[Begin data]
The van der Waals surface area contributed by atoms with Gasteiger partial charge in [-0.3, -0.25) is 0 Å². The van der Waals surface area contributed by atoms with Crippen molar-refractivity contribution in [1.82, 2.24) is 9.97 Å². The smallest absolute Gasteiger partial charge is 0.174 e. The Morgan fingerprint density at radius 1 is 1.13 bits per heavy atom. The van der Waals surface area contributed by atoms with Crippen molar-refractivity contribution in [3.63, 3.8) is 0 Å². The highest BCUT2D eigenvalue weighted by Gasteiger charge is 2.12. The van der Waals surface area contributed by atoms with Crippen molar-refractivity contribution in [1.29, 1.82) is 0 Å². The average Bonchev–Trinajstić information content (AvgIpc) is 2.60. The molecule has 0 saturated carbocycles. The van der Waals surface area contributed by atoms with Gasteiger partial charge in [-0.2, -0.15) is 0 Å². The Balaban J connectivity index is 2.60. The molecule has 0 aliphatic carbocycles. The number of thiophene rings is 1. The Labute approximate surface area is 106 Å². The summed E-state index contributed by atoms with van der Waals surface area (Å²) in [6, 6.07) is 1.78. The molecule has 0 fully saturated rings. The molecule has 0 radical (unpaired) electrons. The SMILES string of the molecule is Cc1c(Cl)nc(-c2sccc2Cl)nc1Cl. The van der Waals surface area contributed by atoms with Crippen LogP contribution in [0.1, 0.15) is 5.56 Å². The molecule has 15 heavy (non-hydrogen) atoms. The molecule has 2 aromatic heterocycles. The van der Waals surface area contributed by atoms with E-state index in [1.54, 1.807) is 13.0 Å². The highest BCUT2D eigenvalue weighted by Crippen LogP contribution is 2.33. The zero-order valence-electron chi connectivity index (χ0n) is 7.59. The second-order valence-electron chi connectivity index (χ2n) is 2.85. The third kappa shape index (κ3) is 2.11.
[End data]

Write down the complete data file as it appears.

The van der Waals surface area contributed by atoms with Gasteiger partial charge in [-0.3, -0.25) is 0 Å². The van der Waals surface area contributed by atoms with Crippen molar-refractivity contribution in [1.82, 2.24) is 9.97 Å². The smallest absolute Gasteiger partial charge is 0.174 e. The Morgan fingerprint density at radius 1 is 1.13 bits per heavy atom. The van der Waals surface area contributed by atoms with Crippen molar-refractivity contribution in [3.63, 3.8) is 0 Å². The highest BCUT2D eigenvalue weighted by Gasteiger charge is 2.12. The van der Waals surface area contributed by atoms with Crippen molar-refractivity contribution in [1.29, 1.82) is 0 Å². The average Bonchev–Trinajstić information content (AvgIpc) is 2.60. The molecule has 0 saturated carbocycles. The van der Waals surface area contributed by atoms with Gasteiger partial charge in [-0.2, -0.15) is 0 Å². The Balaban J connectivity index is 2.60. The molecule has 0 aliphatic carbocycles. The number of thiophene rings is 1. The Labute approximate surface area is 106 Å². The summed E-state index contributed by atoms with van der Waals surface area (Å²) in [6, 6.07) is 1.78. The molecule has 0 fully saturated rings. The molecule has 0 radical (unpaired) electrons. The SMILES string of the molecule is Cc1c(Cl)nc(-c2sccc2Cl)nc1Cl. The van der Waals surface area contributed by atoms with Crippen LogP contribution in [0.1, 0.15) is 5.56 Å². The molecule has 15 heavy (non-hydrogen) atoms. The molecule has 2 aromatic heterocycles. The van der Waals surface area contributed by atoms with E-state index in [1.54, 1.807) is 13.0 Å². The highest BCUT2D eigenvalue weighted by Crippen LogP contribution is 2.33. The zero-order valence-electron chi connectivity index (χ0n) is 7.59. The second-order valence-electron chi connectivity index (χ2n) is 2.85. The third kappa shape index (κ3) is 2.11.